Epiroc is working with Boliden and ABB to develop a dynamic charging system, where trolley technology is applied to ramp haulage for BEV trucks. “We have our first machine going through validation at the Ravliden mine in Sweden,” Boudreault said. “If it lives up to expectations, it will pull grid power using a catenary-trolley system.”

The infrastructure in the form of the catenary-trolley system and the substations to feed them will be expensive. “When the truck is off the ramp, however, it will rely on its battery rather than trolley- systems, making its operation autonomous,” Boudreault said. This application would be well suited for greenfield projects. It would be difficult to convert an existing mine.”

Ravliden is a satellite deposit connected to the Boliden’s Kristineberg mine in the Skellefteå region. Rather than sinking new shafts, Ravliden will be connected to surface by a 5-km ramp that will be an ideal set-up for dynamic charging. Most of the ramp will be straight except for a few smaller bends and two longer curves. Boliden and ABB have demonstrated the trolley technology, operating haul trucks on the surface at its Aitik copper mine.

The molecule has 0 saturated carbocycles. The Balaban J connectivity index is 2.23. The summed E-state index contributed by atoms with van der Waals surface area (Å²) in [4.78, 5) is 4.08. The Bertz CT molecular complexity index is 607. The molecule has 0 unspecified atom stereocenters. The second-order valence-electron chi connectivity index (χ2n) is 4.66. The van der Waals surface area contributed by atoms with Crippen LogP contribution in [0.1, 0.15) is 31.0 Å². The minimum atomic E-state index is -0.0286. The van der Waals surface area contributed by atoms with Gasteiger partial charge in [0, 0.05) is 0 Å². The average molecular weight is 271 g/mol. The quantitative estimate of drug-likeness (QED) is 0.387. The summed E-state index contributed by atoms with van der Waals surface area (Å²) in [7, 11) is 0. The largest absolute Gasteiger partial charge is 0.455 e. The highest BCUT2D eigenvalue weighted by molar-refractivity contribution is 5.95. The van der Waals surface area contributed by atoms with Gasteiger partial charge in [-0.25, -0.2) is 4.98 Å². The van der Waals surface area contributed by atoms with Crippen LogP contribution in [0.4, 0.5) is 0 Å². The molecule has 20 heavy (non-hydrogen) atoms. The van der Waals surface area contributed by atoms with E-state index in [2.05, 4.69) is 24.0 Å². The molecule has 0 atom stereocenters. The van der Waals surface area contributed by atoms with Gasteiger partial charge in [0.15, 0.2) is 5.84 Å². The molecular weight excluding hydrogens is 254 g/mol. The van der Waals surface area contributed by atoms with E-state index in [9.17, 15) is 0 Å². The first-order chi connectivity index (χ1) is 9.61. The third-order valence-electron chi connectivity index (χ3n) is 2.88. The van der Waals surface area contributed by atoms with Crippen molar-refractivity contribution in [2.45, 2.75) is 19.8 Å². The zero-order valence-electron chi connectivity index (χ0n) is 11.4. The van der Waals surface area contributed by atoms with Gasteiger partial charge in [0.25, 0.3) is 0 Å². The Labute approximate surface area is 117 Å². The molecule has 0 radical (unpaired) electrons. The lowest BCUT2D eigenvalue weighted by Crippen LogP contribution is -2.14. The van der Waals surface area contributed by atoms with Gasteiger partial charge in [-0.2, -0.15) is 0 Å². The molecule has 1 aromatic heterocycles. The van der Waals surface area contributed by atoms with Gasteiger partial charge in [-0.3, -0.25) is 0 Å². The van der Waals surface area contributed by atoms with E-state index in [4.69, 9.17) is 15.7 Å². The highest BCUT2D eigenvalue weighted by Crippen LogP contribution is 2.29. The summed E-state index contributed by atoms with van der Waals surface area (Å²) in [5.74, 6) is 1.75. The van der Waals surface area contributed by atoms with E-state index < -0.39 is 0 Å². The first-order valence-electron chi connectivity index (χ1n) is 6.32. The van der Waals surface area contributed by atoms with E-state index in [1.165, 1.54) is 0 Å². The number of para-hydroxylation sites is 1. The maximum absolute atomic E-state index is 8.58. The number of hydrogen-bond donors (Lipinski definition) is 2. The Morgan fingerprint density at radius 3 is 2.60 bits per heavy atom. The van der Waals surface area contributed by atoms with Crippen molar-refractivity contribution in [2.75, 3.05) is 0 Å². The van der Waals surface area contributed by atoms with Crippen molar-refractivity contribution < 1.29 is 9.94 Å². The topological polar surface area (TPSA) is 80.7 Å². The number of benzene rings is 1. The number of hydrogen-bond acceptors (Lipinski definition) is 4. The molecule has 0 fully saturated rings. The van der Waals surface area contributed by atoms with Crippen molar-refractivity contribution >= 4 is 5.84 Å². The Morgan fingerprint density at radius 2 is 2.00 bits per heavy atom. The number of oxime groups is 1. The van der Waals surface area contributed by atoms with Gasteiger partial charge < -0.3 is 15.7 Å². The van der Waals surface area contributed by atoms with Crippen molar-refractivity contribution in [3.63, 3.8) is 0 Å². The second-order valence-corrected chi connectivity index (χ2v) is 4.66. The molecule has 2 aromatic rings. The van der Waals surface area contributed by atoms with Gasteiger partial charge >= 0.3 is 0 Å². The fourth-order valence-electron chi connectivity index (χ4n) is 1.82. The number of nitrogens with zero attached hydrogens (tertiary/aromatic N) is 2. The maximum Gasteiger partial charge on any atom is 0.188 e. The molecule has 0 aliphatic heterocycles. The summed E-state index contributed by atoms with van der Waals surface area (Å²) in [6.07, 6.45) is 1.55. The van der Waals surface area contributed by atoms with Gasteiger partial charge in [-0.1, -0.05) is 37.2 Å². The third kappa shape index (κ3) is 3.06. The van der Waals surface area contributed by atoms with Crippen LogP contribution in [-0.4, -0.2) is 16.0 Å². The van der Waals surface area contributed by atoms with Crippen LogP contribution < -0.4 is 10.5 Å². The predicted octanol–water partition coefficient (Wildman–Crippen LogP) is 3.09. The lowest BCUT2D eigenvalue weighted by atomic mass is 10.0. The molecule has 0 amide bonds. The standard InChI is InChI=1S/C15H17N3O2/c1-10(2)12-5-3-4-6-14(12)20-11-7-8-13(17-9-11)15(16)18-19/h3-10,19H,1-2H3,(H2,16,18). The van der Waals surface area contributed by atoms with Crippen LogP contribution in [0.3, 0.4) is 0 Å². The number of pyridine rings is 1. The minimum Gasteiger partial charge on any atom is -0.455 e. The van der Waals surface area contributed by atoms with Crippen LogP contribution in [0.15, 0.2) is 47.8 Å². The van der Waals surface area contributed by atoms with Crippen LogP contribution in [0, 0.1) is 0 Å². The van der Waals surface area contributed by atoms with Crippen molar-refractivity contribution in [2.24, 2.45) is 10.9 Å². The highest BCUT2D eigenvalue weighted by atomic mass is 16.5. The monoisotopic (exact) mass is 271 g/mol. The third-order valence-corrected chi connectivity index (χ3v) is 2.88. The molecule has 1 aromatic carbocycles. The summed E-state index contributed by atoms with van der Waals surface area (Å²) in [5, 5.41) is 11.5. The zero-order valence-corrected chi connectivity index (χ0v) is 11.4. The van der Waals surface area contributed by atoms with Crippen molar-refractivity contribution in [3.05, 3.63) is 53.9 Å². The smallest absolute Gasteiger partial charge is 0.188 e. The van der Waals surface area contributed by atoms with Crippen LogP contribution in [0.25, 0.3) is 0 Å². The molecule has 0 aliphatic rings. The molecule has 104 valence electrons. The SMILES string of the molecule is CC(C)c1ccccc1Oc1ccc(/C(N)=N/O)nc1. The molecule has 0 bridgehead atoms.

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A side-by-side comparison of an ICE concrete truck (left) and a BEV model, which is leaner, more agile and quicker. (Photo: Normet)

Normet Makes BEVs Easy to Manage

Normet’s BEV platform is called SmartDrive and the company, which has over 50 offices in 30 countries, has placed 65 BEVs in underground mines and tunnels. Normet designs and builds support equipment for underground mining including explosives chargers, shotcrete sprayers, concrete trucks, scissor lifts, personnel carriers, etc. “The sale of BEV equipment is the first of many steps with the customer,” said Mark Ryan, vice president, equipment offering for Normet. “The technology is relatively new, and a lot of our customers are using this equipment for the first time. We try to make the technology as easy as possible for our customers to manage.”